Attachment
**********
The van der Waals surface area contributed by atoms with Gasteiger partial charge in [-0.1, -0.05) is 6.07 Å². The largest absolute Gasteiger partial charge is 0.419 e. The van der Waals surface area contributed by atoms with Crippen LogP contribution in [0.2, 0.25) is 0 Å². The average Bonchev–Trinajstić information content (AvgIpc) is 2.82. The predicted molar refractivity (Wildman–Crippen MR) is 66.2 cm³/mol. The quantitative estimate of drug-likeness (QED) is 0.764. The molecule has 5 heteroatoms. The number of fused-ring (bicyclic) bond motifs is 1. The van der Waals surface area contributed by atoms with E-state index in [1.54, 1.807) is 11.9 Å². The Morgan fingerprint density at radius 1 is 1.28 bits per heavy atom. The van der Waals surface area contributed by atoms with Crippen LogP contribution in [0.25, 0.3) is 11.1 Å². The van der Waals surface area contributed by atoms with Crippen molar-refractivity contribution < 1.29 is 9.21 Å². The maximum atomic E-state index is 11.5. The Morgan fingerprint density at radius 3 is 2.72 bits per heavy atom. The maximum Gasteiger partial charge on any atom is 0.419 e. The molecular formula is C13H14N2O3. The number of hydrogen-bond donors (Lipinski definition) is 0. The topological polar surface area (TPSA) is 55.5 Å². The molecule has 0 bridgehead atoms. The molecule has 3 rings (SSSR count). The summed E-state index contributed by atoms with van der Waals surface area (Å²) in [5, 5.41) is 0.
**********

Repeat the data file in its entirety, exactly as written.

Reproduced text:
The van der Waals surface area contributed by atoms with Gasteiger partial charge in [-0.1, -0.05) is 6.07 Å². The largest absolute Gasteiger partial charge is 0.419 e. The van der Waals surface area contributed by atoms with Crippen LogP contribution in [0.2, 0.25) is 0 Å². The average Bonchev–Trinajstić information content (AvgIpc) is 2.82. The predicted molar refractivity (Wildman–Crippen MR) is 66.2 cm³/mol. The quantitative estimate of drug-likeness (QED) is 0.764. The molecule has 5 heteroatoms. The number of fused-ring (bicyclic) bond motifs is 1. The van der Waals surface area contributed by atoms with E-state index in [1.54, 1.807) is 11.9 Å². The Morgan fingerprint density at radius 1 is 1.28 bits per heavy atom. The van der Waals surface area contributed by atoms with Crippen LogP contribution in [0.25, 0.3) is 11.1 Å². The van der Waals surface area contributed by atoms with Crippen molar-refractivity contribution < 1.29 is 9.21 Å². The maximum atomic E-state index is 11.5. The Morgan fingerprint density at radius 3 is 2.72 bits per heavy atom. The maximum Gasteiger partial charge on any atom is 0.419 e. The molecular formula is C13H14N2O3. The number of hydrogen-bond donors (Lipinski definition) is 0. The topological polar surface area (TPSA) is 55.5 Å². The molecule has 0 bridgehead atoms. The molecule has 3 rings (SSSR count). The summed E-state index contributed by atoms with van der Waals surface area (Å²) in [5, 5.41) is 0.